Second, focus on setting the right pace and energy for your people and yourself. People worry about managing time. Don’t. Instead, concern yourself with energy. Surround yourself with people who have positive energy, and ensure your colleagues do the same. That does not mean people who unquestioningly obey your every command. You need critical friends with radical candour who will ensure you are heading in the right direction (remember ‘velocity’ is preferable to ‘speed’). Every car needs a break as much as it needs an accelerator. But urgently remove anyone whose energy toxifies the culture of needlessly hampers progress - even if this causes you a ‘speed bump’ in terms of resource and recruitment.

And don’t consume effort with energy. People too often value input more than output, which is crazy. It doesn’t matter how many hours you put in, or how much hard work you expend if it produces nothing. You’ll often hear people say: “If you want something done, give it to a busy person.” Actually, all that means is that the same willing workhorse gets flogged. Bill Gates has a different approach. He says if you want to get something done fast, find a lazy person. They’ll work out how to get it done with the minimal amount of input. Use experts who can give you shortcuts, not hard workers who can show you their time sheets. And manage your own energy. This may sound counterintuitive but, if you’re a leader then do less. Listen more, talk more, delegate more. But d less. You’re a leader, not a manager.

Spend more time ensuring the people in your business are engaged in and enjoy what they do, that they get your vision for the business, that they want to spend their energy productively in the extra efforts required to deliver something that genuinely delights customers and gets them talking about your brand. Remember the three I’s of engagement: inform them, inspire them and enable them to integrate the vision, values and strategy into their daily work.

Third, focus on the right measures. You need measures that are fit for this rapidly adapting world and that fit something which is at once as constant, and yet as constantly changing as a brand.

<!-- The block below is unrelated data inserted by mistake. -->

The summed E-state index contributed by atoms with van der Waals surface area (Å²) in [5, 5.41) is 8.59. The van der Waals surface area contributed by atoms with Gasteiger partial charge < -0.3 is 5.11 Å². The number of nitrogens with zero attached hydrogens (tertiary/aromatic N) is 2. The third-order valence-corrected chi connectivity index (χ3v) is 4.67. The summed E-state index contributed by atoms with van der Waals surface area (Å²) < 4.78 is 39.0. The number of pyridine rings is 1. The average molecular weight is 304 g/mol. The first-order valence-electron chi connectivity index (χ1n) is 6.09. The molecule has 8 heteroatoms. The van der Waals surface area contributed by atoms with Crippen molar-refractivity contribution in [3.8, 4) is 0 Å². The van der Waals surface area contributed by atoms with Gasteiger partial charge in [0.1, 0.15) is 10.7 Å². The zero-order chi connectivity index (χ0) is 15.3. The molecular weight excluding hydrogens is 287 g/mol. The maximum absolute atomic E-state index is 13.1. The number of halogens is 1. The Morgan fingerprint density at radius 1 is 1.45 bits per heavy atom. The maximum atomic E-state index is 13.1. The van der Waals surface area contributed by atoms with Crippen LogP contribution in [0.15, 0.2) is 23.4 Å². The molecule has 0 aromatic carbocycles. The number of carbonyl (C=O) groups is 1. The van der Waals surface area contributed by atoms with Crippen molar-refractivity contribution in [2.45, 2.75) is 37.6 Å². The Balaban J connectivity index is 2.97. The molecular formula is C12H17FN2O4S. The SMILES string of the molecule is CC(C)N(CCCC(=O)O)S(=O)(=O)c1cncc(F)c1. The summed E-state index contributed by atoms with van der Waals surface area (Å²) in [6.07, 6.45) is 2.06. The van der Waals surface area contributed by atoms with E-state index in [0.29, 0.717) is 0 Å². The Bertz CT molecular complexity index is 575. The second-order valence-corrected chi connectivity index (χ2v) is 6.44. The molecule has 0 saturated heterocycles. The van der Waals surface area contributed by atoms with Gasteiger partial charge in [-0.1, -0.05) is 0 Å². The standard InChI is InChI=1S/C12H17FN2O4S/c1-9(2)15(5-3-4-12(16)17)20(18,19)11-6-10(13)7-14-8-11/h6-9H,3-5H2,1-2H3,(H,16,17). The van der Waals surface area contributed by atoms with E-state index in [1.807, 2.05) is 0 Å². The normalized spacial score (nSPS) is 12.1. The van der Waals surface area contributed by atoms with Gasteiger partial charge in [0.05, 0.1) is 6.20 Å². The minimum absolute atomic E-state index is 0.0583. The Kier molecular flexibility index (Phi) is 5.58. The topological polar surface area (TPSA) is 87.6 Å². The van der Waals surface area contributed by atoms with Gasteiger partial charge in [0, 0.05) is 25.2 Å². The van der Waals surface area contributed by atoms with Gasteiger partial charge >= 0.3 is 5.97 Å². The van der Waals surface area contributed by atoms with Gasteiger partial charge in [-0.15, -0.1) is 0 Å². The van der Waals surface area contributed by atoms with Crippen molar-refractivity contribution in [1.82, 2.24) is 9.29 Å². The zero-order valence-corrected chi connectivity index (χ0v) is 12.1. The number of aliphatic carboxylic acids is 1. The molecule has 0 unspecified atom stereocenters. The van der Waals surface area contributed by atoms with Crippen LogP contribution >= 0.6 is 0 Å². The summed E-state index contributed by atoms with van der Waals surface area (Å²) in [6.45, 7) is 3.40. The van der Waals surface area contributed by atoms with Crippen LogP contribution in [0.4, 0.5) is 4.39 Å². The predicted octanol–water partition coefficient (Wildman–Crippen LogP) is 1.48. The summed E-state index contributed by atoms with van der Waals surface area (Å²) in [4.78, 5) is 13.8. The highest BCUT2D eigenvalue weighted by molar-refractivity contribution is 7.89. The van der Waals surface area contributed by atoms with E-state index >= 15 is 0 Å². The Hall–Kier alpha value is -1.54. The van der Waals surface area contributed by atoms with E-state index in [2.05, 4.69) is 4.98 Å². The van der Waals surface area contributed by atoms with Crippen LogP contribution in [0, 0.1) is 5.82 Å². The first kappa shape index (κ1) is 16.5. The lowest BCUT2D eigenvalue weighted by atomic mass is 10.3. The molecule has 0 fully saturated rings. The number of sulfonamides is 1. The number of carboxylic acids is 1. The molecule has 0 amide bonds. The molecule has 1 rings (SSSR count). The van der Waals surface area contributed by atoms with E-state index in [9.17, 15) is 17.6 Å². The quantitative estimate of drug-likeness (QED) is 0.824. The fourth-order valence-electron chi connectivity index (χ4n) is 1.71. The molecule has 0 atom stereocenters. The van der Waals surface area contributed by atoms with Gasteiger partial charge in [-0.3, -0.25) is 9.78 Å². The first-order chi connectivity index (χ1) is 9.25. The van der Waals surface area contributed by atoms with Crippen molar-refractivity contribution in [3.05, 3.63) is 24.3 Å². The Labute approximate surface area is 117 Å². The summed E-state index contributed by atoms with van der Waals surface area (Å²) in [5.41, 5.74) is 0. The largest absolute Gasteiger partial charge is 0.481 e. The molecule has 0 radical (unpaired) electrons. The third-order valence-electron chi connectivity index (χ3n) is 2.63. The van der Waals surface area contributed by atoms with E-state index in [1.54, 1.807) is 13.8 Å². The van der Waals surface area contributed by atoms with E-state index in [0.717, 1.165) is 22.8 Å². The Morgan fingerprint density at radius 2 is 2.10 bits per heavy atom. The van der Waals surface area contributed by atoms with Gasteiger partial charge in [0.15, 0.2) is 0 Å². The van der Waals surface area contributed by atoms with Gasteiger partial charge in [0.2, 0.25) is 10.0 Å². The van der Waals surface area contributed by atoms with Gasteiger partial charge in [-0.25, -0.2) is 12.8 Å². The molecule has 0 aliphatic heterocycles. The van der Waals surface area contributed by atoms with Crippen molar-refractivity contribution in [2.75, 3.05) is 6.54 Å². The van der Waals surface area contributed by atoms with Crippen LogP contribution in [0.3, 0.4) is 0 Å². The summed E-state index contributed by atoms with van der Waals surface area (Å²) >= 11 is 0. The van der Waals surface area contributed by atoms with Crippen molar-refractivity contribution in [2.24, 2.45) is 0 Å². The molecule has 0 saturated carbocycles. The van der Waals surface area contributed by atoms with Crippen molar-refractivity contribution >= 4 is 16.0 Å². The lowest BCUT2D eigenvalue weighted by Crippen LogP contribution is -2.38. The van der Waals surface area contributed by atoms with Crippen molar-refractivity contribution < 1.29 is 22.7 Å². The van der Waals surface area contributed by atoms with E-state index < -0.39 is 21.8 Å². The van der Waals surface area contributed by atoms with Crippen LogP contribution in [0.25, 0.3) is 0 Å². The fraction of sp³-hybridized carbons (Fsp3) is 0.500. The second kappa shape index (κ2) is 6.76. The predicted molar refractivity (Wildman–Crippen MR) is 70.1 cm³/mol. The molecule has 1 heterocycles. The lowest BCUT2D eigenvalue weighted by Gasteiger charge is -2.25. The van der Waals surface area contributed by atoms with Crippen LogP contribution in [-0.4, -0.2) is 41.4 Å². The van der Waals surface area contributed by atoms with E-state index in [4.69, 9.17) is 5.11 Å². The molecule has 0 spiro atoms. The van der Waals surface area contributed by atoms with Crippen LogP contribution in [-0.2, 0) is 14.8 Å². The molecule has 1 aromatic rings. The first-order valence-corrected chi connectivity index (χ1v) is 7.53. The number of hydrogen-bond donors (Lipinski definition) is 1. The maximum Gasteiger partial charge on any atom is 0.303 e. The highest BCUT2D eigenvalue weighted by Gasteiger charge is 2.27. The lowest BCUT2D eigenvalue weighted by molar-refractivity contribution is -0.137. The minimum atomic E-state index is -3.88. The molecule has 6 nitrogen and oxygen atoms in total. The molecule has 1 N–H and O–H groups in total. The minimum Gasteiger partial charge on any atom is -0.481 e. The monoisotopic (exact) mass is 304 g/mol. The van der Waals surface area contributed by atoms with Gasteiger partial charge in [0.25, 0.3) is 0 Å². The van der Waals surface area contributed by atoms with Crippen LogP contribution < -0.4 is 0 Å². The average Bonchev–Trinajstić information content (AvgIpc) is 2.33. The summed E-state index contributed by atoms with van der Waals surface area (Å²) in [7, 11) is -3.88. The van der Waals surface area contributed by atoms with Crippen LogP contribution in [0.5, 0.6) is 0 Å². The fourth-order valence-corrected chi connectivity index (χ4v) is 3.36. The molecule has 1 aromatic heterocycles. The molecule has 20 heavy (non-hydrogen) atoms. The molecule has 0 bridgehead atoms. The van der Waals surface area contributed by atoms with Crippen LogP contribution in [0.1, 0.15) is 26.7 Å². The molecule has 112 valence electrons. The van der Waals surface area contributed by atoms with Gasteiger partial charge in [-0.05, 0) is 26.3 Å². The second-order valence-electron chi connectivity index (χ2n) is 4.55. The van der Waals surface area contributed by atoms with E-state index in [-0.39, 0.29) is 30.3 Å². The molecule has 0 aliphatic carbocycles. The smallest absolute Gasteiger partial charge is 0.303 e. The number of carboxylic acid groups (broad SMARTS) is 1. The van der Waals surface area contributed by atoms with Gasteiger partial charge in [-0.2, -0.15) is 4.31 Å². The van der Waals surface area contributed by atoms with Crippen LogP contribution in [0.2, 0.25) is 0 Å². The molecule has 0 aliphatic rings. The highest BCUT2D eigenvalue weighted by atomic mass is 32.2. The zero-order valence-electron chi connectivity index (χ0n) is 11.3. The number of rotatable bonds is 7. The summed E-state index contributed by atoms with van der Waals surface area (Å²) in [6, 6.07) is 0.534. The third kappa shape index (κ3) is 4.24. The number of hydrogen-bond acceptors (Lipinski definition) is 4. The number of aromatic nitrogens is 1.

A recent MIT Sloan Management Review article criticised the established approach to goal setting by leaders in business. According to conventional wisdom, goals should be specific, measurable, achievable, realistic, and time-bound (branded SMART, by the way). But SMART goals undervalue ambition, focus narrowly on individual performance, and ignore the importance of discussing goals throughout the year.

To drive strategy execution, leaders should instead set goals that are frequently discussed, ambitious, specific and transparent. These are the kind of goals that are much more suited to accessing the continuous and evolving performance of an all-pervasive concept such as a brand.

The quick-witted readers of this article will have noticed that these kinds of goals make a handy acronym too: FAST. Have a happy, focused and fast 2019.

James Siggers and Matthew Benjamin are the founders of Benjamin Siggers. The label focuses on bespoke menswear with a focus on quality, provenance and sustainability. Launched in 2017 in the UAE, the brand intertwines traditional Italian style and craftsmanship with a focus on environmental sustainability, carefully selecting textile and manufacturing partners that share in its philosophy and values. Further, Benjamin Siggers is a visiting tailors, and affords clients fittings and appointments at the luxury of their own schedule, in the convenience of their home or office.